Black History Month: Day 4 – Shirley Chisholm

I give much thanks in my life to hip-hop, which taught me more than most classrooms and inspired me to learn more about history: musical, American, and world history.  My teacher in this instance was the late great five foot MC Phife Dawg, and in ATCQ’s “Baby Phife’s Return,” he put a name in my ear that I felt compelled to explore.

“Writin’ rhymes since Daddy Kane and Biz Mark was on Prism
I got a brave heart like the one named Shirley Chisholm”

Not many people know who Shirley Chisholm is, despite the recency of her accomplishments.  And I certainly never heard her discussed in any classroom I had.  There were a few articles that discussed Mrs. Chisholm’s legacy during our previous election, but still she is not as well known a figure as one would expect of a woman who:
  • became the first African-American woman elected to the United States Congress
  • represented New York’s 12th Congressional District (including Queens, Manhattan, and Brooklyn) for seven terms
  • became the first black candidate for a major party’s nomination for President of the United States
  • and became the first woman (of any ethnicity) to run for the Democratic Party’s presidential nomination
Shirley Chisholm

Portrait of Chisholm by Kadir Nelson in the Collection of the U.S. House of Representatives

Shirley Chisholm was born Shirley Anita St. Hill on November 30, 1924 in Brooklyn, New York. Her parents were immigrants from the Caribbean, and Shirley and her sisters spent many of their elementary school years in Barbados in the care of her grandmother. As a result, Shirley spoke with an unmistakable West Indian accent. Regarding her grandmother, she would state, “Granny gave me strength, dignity, and love. I learned from an early age that I was somebody. I didn’t need the black revolution to tell me that.” As an aside, my grandmother Naomi Snyder gave her children and grandchildren the same things.

Shirley attended Girls’ High School in Bed-Stuy, and earned a Bachelor of Arts from Brooklyn College in 1946. She married her first husband Conrad Chisholm in 1949, and earned her Masters in elementary education from Columbia University while teaching at a nursery school in 1952. Her career was heavily based in education after this: she was director of the Friends Day Nursery in Brownsville, the Hamilton-Madison Child Care Center in lower Manhattan, and from 1959 to 1964 she was an educational consultant for the Division of Day Care. Mrs. Chisholm was known as an authority on issues involving early education and child welfare, and her experience and volunteering efforts with local political groups helped to build the foundation for her political career.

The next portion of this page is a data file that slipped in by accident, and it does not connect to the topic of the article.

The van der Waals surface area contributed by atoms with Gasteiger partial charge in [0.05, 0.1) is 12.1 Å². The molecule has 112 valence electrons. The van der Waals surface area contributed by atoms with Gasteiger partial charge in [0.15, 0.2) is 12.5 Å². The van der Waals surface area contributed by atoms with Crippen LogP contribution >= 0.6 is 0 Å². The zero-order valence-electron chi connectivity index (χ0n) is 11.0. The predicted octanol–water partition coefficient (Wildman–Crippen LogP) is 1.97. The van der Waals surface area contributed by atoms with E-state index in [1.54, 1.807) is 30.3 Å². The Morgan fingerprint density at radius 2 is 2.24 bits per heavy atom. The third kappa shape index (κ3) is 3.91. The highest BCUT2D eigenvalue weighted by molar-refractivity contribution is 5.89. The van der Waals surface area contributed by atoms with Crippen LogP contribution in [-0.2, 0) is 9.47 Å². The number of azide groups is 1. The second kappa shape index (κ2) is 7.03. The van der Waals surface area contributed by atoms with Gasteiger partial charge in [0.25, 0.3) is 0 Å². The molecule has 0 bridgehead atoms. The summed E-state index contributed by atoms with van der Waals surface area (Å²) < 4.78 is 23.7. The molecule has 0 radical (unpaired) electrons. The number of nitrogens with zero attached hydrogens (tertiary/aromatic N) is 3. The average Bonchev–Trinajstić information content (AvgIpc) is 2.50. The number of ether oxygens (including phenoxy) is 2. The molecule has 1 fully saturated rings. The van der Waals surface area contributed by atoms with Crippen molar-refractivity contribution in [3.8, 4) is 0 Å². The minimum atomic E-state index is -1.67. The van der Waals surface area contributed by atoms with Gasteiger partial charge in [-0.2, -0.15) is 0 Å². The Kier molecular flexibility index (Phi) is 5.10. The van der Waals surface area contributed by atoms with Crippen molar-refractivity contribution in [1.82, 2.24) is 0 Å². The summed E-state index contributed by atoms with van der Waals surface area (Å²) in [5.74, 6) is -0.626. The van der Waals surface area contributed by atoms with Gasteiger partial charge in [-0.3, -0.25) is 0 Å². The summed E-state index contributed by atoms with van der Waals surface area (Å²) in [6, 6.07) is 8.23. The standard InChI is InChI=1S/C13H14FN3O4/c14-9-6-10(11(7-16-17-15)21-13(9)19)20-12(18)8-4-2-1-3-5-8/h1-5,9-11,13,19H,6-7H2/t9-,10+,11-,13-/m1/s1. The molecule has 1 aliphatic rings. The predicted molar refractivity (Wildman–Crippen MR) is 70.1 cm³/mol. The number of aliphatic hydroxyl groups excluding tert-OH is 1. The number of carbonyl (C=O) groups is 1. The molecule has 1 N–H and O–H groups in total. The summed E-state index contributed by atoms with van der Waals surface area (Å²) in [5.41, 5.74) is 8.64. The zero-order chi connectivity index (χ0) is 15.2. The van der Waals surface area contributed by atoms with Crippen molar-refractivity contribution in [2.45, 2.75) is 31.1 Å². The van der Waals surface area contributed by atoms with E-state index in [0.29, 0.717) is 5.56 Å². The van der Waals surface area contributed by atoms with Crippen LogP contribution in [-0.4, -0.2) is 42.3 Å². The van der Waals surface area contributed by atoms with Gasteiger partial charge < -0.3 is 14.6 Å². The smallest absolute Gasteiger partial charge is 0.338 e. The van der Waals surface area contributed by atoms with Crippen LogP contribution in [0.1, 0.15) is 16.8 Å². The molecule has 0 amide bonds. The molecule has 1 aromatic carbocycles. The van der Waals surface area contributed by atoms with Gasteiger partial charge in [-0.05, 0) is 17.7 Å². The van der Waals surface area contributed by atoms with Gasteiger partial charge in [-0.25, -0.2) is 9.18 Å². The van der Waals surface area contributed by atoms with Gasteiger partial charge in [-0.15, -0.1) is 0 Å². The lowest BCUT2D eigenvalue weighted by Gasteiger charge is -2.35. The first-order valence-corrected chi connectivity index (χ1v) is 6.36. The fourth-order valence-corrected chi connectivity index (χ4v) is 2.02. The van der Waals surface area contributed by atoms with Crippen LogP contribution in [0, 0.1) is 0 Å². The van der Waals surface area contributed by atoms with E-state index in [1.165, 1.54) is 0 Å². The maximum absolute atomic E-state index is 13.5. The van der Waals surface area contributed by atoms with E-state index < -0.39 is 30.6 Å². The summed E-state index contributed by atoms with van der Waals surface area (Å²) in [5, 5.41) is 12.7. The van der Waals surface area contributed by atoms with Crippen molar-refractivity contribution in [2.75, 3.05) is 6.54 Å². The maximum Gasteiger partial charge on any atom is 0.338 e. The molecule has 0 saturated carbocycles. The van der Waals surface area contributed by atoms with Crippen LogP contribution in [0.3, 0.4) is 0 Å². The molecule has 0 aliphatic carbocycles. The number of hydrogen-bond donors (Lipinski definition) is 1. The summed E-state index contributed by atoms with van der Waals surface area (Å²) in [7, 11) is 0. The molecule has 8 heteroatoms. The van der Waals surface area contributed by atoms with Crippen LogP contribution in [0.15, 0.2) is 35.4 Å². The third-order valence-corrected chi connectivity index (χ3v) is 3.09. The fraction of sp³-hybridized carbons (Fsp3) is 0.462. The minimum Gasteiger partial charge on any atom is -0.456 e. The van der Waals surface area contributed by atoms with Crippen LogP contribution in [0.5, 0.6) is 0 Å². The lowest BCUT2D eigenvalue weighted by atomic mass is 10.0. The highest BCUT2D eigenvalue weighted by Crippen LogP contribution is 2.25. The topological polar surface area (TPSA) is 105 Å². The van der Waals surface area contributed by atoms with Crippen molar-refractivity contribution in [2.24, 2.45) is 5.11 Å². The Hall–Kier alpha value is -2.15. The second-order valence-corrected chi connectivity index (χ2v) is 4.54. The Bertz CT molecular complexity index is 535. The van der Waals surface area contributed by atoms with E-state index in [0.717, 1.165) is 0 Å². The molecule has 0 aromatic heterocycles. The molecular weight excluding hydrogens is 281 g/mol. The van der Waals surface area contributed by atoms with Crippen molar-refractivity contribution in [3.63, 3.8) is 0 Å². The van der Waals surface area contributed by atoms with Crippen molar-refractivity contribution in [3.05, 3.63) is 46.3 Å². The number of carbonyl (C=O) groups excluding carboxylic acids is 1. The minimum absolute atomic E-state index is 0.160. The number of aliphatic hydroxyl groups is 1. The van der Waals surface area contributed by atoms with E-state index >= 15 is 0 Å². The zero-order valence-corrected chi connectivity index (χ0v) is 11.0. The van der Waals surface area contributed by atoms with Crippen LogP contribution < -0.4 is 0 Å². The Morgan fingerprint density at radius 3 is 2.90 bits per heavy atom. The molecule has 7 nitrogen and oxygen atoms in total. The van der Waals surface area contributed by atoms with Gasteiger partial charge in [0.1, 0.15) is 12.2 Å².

In 1965 Shirley Chisholm was elected to the New York State Assembly. During this time, she helped to get unemployment benefits extended to domestic workers and sponsored a program to provide disadvantaged students the opportunity to enter college while receiving remedial education. In 1968 she ran for the U.S. House of Representatives and won, becoming the first Black woman in Congress as well as Brooklyn’s first black member of Congress. Her campaign slogan was “Unbought and unbossed,” signaling that she would not bow to pressures and bribery. During her Congressional term, she expanded the food stamp program and helped to create the WIC program (a program that provides nutritional services to 53% of all infants born in the United States). Within her office, every single person hired was a woman, and half of these women were African-American.